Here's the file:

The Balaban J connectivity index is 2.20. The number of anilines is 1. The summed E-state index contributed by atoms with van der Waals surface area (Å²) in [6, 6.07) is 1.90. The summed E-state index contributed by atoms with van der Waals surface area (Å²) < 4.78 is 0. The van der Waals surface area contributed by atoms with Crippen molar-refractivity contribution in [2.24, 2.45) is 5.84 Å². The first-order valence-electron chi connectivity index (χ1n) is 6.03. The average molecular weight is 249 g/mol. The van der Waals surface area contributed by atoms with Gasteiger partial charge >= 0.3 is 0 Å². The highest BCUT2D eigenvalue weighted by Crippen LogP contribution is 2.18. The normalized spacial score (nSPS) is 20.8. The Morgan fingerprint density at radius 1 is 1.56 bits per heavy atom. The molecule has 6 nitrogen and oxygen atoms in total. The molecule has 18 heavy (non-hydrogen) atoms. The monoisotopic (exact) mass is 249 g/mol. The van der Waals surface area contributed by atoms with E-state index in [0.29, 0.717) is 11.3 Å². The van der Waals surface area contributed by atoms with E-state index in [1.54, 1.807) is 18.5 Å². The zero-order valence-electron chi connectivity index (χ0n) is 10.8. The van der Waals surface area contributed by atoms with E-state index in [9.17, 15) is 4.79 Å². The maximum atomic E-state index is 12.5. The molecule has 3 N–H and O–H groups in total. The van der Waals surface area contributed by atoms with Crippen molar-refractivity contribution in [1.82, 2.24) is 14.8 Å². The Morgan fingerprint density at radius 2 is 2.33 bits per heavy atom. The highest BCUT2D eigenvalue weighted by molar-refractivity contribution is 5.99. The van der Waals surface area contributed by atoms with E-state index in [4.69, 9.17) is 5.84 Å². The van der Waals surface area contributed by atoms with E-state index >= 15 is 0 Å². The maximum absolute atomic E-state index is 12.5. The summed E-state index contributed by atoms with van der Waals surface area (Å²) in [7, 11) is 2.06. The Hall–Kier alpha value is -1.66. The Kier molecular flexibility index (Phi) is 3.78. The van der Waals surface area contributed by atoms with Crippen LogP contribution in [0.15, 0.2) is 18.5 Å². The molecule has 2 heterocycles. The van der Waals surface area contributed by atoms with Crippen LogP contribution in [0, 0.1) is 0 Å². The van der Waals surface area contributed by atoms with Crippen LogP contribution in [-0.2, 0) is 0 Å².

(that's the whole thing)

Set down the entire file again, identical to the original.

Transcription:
The Balaban J connectivity index is 2.20. The number of anilines is 1. The summed E-state index contributed by atoms with van der Waals surface area (Å²) in [6, 6.07) is 1.90. The summed E-state index contributed by atoms with van der Waals surface area (Å²) < 4.78 is 0. The van der Waals surface area contributed by atoms with Crippen molar-refractivity contribution in [2.24, 2.45) is 5.84 Å². The first-order valence-electron chi connectivity index (χ1n) is 6.03. The average molecular weight is 249 g/mol. The van der Waals surface area contributed by atoms with Gasteiger partial charge >= 0.3 is 0 Å². The highest BCUT2D eigenvalue weighted by Crippen LogP contribution is 2.18. The normalized spacial score (nSPS) is 20.8. The Morgan fingerprint density at radius 1 is 1.56 bits per heavy atom. The molecule has 6 nitrogen and oxygen atoms in total. The molecule has 18 heavy (non-hydrogen) atoms. The monoisotopic (exact) mass is 249 g/mol. The van der Waals surface area contributed by atoms with E-state index in [0.29, 0.717) is 11.3 Å². The van der Waals surface area contributed by atoms with E-state index in [1.54, 1.807) is 18.5 Å². The zero-order valence-electron chi connectivity index (χ0n) is 10.8. The van der Waals surface area contributed by atoms with E-state index in [9.17, 15) is 4.79 Å². The maximum atomic E-state index is 12.5. The molecule has 3 N–H and O–H groups in total. The van der Waals surface area contributed by atoms with Crippen molar-refractivity contribution in [1.82, 2.24) is 14.8 Å². The Morgan fingerprint density at radius 2 is 2.33 bits per heavy atom. The highest BCUT2D eigenvalue weighted by molar-refractivity contribution is 5.99. The van der Waals surface area contributed by atoms with E-state index in [4.69, 9.17) is 5.84 Å². The van der Waals surface area contributed by atoms with E-state index >= 15 is 0 Å². The maximum absolute atomic E-state index is 12.5. The summed E-state index contributed by atoms with van der Waals surface area (Å²) in [7, 11) is 2.06. The Hall–Kier alpha value is -1.66. The Kier molecular flexibility index (Phi) is 3.78. The van der Waals surface area contributed by atoms with Crippen LogP contribution in [0.15, 0.2) is 18.5 Å². The molecule has 2 heterocycles. The van der Waals surface area contributed by atoms with Crippen LogP contribution in [0, 0.1) is 0 Å². The van der Waals surface area contributed by atoms with Crippen LogP contribution in [-0.2, 0) is 0 Å².